This post first appeared on mirrorme
I wasn’t ready. And apparently, neither were you.

I really wasn’t ready for adulthood, at all. And according to my timeline on twitter, I wasn’t the only one. It’s a collective struggle and I’m glad that in many ways, we get to do it together through this community.

For me, I wish I had realised how difficult making money would be. I always had it in my mind that I would be rich by 25. I didn’t know exactly how but I just never doubted that I would have it all sorted out by this age. Well, I am now 25, and wealth still seems like a distant reality. Making money is just very difficult.

Having an idea, a plan and setting up a business, is just the beginning of a long road of struggle and perseverance. The bills never stop coming and each month seems to roll around faster than the last; leaving me with more bills to pay just after I had breathed a sigh of relief from paying the previous month’s bills. I didn’t realise how much I would need to think out of the box to make sure that I made enough money to support my lifestyle whilst giving time for my bigger plans to begin to materialise and generate a profit.

I think I would have been less shocked and handled it better and probably have been more dynamic if I had realised this. So, I asked twenty-one other twenty-somethings what they wish they had known about becoming an adult, and here is what they said:

Renua, 23, New York
I wish I’d known not to “wait until I had more experience or skill” to start my career. I wish I’d known earlier that it was okay to pursue work in a creative industry even though I wasn’t encouraged to do so.

Nicole, 23, London
Even though I’m only 23, I wish I could buy back time. I have grown so much as a young adult by being able to take control of my life and make the decisions that I believe are for my benefit and success. Prior to that, I relied on my parents for everything and my life didn’t have direction. Now that I have taken on this responsibility, I feel independent and can truly see the hard work and God’s presence working in my life.

Simi, 21, Lagos
With regards to mental health, I wish I’d known that I’d break down every now and then but in the end I’d be fine. I wish I’d known that things wouldn’t always be a bed of rose petals but whatever the situation I found myself in was, I’d come out stronger and better. It has been a very hard two years but I’m much stronger than who I was the very first time I knew everything wasn’t quite right’.

Loretta, 27, Hinckley,
That it’s hard. Lol. Growing up I was always given the impression that once I graduated and got a job, things would be easy. But it’s not true. Paying bills and maintaining friendships requires so much time and effort.

Janet, 23, Lagos
I wish I’d known that love wasn’t for everyone, so that I wouldn’t have given it my all. My dad never loved my mom and I was out looking for a different kind of love and hoping a man would love me and care for me but I was wrong. Growing up, I understand better now that life is full of ups and downs and I’ve learned to never assume anything. I just pray and work hard for things to get better.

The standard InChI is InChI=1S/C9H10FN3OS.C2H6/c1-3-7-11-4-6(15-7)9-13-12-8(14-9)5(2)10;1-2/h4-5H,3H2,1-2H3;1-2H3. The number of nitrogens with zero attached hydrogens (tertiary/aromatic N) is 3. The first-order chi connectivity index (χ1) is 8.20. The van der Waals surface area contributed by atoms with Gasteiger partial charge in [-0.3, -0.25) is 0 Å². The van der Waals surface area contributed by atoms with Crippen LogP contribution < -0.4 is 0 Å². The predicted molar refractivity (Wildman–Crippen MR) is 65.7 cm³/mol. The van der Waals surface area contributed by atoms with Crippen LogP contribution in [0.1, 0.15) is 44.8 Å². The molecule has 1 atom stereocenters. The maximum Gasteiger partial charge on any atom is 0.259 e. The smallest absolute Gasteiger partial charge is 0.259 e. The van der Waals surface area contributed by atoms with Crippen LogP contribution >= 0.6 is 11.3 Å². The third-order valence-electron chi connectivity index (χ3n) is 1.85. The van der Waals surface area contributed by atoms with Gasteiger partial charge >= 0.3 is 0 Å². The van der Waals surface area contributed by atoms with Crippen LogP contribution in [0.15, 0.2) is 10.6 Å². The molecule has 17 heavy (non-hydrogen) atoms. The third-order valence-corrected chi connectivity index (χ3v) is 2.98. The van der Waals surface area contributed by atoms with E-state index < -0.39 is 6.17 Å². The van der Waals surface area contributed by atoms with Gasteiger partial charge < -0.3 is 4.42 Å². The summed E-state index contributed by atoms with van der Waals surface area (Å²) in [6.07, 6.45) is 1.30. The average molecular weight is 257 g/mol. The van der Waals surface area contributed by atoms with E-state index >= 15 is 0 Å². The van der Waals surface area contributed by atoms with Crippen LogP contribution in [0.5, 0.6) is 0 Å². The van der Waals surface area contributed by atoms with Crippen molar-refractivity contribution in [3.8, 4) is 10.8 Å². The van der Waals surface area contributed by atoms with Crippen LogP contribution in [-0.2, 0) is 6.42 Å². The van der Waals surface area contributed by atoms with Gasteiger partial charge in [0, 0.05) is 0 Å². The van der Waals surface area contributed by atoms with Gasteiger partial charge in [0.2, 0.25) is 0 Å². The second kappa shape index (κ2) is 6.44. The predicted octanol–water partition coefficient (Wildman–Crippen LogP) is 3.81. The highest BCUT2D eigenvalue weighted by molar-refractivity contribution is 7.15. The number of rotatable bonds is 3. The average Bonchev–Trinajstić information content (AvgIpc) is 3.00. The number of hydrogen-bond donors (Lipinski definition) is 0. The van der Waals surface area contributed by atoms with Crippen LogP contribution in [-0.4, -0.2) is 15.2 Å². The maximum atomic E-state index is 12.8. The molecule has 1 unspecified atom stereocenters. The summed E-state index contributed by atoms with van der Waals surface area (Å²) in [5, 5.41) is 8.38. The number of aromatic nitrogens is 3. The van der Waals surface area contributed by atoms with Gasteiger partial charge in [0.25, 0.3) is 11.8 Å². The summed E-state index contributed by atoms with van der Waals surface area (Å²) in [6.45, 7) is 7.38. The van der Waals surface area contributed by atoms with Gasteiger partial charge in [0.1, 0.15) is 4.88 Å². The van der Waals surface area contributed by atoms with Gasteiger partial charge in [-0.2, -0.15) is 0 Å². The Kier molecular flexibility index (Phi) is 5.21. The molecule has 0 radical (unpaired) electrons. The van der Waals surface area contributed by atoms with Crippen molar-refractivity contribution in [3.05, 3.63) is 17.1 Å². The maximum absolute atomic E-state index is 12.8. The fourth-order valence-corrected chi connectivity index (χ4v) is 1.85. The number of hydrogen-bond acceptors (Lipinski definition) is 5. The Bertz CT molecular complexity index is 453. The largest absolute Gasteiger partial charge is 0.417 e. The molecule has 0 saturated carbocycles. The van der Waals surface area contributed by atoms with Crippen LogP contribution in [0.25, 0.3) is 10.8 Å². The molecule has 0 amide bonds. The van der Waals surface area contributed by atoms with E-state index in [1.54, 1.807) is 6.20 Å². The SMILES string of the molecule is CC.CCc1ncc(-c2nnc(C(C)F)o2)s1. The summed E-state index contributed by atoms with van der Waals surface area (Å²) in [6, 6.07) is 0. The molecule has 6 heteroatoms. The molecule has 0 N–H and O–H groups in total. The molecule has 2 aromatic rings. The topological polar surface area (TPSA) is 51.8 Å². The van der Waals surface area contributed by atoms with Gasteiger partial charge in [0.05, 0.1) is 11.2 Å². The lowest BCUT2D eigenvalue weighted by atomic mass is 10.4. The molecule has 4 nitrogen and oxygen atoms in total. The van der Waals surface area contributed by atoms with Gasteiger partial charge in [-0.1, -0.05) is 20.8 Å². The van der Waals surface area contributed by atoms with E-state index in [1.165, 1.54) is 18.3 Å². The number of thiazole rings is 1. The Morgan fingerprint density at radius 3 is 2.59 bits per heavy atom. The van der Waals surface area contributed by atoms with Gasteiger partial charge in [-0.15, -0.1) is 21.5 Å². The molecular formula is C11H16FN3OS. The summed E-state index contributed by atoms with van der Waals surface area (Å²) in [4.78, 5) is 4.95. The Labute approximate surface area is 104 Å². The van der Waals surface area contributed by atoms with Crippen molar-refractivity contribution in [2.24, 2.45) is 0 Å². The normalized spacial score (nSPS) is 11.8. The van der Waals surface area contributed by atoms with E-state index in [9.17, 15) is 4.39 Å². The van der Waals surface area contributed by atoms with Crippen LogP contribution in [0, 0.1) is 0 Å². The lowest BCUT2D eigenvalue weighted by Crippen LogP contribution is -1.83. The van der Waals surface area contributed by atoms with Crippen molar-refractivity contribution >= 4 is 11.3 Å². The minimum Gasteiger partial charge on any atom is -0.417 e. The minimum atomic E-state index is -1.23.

Anjola, 20, Kansas
I’m wrapping up my first degree in a few months and I’m expected to make formative life choices about my second degree now. At 20 years old. The pressure of being a high-achiever and performer is crazy. I wish adulting came with a manual, a road map that showed the outcome of every choice. But life wouldn’t be the crazy ride it is if it did.

Fisayo, 22, Lagos
I wish we had gotten proper training regarding the emotional and psychological thinking of money/accounting for finances. I’m glad I started reading books on it early but sadly, not many people read a lot (at least not the people I know).

Felicia, 20, Aberdeen 
I wish I had known that friendship isn’t about how long you’ve known someone and that expectations leads to disappointment. Independent isn’t just about finding your own job, but being able to stand on your own two feet mentally and learning to be happy in your own company. It’s about appreciating your own hustle even though you lose ‘friends’ along the way.

Dammy, 26, London 
I used to be so laser focused on chasing the next thing on my to-do list because of the ‘work when you are young’ mentality but I just ended up so stressed out all the time! In the last year, I learned to grab the good days. Sink my soul and face into the good days, chill for a little, and enjoy the achievement. No one really told me this but I just got tired of constant sleepless nights because of a heavy workload.

Banke, 26, Dallas
I wish I had known that having all the money in the world to start a business is nothing if you don’t understand your target market and build with them in mind, not you.

I wish I knew that any business opportunity that had a “now or never” twist to it and emotionally tried to take advantage of you in order for you to sign up is just trying to steal from you legally.